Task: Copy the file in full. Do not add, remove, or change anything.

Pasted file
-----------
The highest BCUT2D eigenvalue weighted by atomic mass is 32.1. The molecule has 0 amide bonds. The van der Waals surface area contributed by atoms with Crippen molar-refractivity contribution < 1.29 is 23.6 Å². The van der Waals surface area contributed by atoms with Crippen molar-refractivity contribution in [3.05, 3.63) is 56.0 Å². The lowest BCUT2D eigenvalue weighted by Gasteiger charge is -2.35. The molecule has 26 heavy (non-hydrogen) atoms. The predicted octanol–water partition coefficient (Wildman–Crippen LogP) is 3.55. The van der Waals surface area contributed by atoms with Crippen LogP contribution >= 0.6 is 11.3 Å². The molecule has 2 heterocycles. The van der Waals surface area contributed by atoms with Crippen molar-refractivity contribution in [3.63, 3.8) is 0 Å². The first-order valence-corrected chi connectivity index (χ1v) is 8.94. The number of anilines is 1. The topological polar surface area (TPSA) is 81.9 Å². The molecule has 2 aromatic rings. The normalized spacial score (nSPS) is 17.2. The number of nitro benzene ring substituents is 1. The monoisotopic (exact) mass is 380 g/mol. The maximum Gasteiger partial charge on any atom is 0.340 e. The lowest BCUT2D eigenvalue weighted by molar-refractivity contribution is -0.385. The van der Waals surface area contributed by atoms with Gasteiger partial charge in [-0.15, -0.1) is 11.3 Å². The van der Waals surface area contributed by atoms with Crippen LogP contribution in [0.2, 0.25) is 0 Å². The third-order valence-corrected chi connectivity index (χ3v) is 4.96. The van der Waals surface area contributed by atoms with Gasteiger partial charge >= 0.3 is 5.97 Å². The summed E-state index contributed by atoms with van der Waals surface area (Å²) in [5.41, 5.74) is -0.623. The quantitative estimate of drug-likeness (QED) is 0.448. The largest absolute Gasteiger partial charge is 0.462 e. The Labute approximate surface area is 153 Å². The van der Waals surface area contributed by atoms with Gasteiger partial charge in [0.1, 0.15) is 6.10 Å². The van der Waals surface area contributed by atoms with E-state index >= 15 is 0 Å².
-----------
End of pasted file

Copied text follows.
The highest BCUT2D eigenvalue weighted by atomic mass is 32.1. The molecule has 0 amide bonds. The van der Waals surface area contributed by atoms with Crippen molar-refractivity contribution < 1.29 is 23.6 Å². The van der Waals surface area contributed by atoms with Crippen molar-refractivity contribution in [3.05, 3.63) is 56.0 Å². The lowest BCUT2D eigenvalue weighted by Gasteiger charge is -2.35. The molecule has 26 heavy (non-hydrogen) atoms. The predicted octanol–water partition coefficient (Wildman–Crippen LogP) is 3.55. The van der Waals surface area contributed by atoms with Crippen LogP contribution >= 0.6 is 11.3 Å². The molecule has 2 heterocycles. The van der Waals surface area contributed by atoms with Crippen molar-refractivity contribution in [3.63, 3.8) is 0 Å². The first-order valence-corrected chi connectivity index (χ1v) is 8.94. The number of anilines is 1. The topological polar surface area (TPSA) is 81.9 Å². The molecule has 2 aromatic rings. The normalized spacial score (nSPS) is 17.2. The number of nitro benzene ring substituents is 1. The monoisotopic (exact) mass is 380 g/mol. The maximum Gasteiger partial charge on any atom is 0.340 e. The lowest BCUT2D eigenvalue weighted by molar-refractivity contribution is -0.385. The van der Waals surface area contributed by atoms with Gasteiger partial charge in [-0.15, -0.1) is 11.3 Å². The van der Waals surface area contributed by atoms with Crippen LogP contribution in [0.2, 0.25) is 0 Å². The third-order valence-corrected chi connectivity index (χ3v) is 4.96. The van der Waals surface area contributed by atoms with Gasteiger partial charge >= 0.3 is 5.97 Å². The summed E-state index contributed by atoms with van der Waals surface area (Å²) in [5.41, 5.74) is -0.623. The quantitative estimate of drug-likeness (QED) is 0.448. The largest absolute Gasteiger partial charge is 0.462 e. The Labute approximate surface area is 153 Å². The van der Waals surface area contributed by atoms with Gasteiger partial charge in [0.1, 0.15) is 6.10 Å². The van der Waals surface area contributed by atoms with E-state index >= 15 is 0 Å².